NOT removing fallen leaves and twigs
It is customary to think that fallen leaves constitute an undesired element in public and private green space – they are not aesthetically pleasing and they are regarded as a breeding ground for diseases and pests which threaten plants. As far as removing fallen leaves from the strips of land adjacent to roads, paths or park lanes is advisable, removing them from under trees and bushes has an adverse effect on the condition of soil and tree health. If we are obliged to remove leaves from roads and paths, it is important to choose non-invasive methods, i.e. sweeping them with a broom or raking. The leaves collected in this way may be left under the trees or placed in a composter. Putting leaves into plastic bags (even biodegradable ones) is as harmful for the environment as it is aesthetically displeasing. Decomposing leaves constitute a natural source of humus and retain water in the soil for longer. The minimum decomposition period of leaves in our climate is three years. The process may be accelerated using an organic fertiliser (e.g. from a communal composter). Bedding and freshly fallen leaves will attract small animals, which will be able to feed and spend the winter there. Among them are legally protected European hedgehogs and all types of shrews, as well as many types of insects.
To raise the attractiveness of the area, it may be a good idea to introduce shade-loving groundcover plants, such as ivy or ferns. After two or three years, such an area will practically not require maintenance, apart from periodical checks and possibly removing seedlings of trees. Moreover, most of these plants provide natural benefit to bees. It is also useful to plant bushes around groups of trees, as they will stop leaves from spreading in strong winds and will provide home to birds, many species of small mammals and insects, thus increasing the area’s biodiversity.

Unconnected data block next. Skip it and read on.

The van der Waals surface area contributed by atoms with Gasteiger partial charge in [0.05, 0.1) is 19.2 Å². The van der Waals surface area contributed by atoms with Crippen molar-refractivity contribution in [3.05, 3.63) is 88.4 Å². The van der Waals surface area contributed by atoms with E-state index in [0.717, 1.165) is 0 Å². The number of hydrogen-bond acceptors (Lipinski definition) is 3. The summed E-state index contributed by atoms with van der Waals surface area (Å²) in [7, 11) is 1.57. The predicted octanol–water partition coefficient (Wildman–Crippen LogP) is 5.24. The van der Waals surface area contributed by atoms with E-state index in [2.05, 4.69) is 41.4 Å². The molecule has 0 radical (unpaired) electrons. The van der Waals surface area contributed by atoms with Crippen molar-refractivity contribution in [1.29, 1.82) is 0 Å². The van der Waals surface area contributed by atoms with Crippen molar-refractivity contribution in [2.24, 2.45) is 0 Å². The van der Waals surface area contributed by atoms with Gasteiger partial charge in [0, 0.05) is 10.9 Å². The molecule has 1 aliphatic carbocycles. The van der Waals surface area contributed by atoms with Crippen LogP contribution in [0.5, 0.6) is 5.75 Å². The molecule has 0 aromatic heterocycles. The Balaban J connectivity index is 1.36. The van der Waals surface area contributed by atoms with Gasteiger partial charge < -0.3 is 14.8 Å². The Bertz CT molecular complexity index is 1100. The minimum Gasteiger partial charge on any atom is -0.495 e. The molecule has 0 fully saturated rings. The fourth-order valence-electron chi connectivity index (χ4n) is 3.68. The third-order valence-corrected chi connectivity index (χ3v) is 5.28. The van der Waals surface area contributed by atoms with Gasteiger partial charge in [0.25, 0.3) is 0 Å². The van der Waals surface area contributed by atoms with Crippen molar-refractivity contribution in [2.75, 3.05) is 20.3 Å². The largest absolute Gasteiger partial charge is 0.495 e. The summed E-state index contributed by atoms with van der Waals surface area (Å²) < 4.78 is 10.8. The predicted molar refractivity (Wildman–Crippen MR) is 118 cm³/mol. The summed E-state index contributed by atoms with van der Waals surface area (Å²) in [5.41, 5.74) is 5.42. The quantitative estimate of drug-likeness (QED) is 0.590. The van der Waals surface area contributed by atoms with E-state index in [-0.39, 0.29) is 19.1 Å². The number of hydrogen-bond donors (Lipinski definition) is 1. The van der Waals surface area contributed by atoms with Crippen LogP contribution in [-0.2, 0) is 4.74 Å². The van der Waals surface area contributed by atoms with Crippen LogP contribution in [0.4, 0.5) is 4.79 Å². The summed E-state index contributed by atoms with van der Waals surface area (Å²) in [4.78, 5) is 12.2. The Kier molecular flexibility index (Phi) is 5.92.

NOT mowing lawns
A lawn which gets mowed less frequently will retain water in the ground for longer and will create good living conditions for small organisms. It is particularly important in the summer, when excessively cut grass almost immediately dries, revealing equally dry ground and contributing, along with the rapidly heating anthropogenic infrastructure (concrete pavements, tarmac roads), to increasing the air temperature in the city.
Wildflower meadows are a good alternative to traditional lawns as they are easy to maintain and do not require regular watering or fertilising. It is enough to mow them once or twice a year, preferably in late summer or in autumn. They increase biodiversity in the city and the deep and extensive root systems of many types of wild flowers make them more resistant to drought and also fertilise the soil through the bacteria living on the roots. Wildflower meadows support pollinators such as bumblebees, butterflies, and solitary bees. Thus, they can save time, energy and resources, while simultaneously adding aesthetic qualities to the local environment.
You can read more about the benefits of wildflower meadows on the website of Fundacja Łąka.
Composters in parks are introduced at many Polish cities and municipalities. They are also popular among residents associations and housing cooperatives. You can find out how to make your own composter here.
Caring for the wellbeing of urban plants and animals
When you organise events in green areas, remember to respect their non-human residents. Loud noise during open-air concerts scares off all urban animals, especially birds. Excessive lighting (the so-called light pollution in the cities) changes circadian rhythms of animals. When making an outdoor installation, erecting temporary architecture or installing sculptures or objects, remember not to intervene excessively in the natural plant structure but rather try and adjust to it.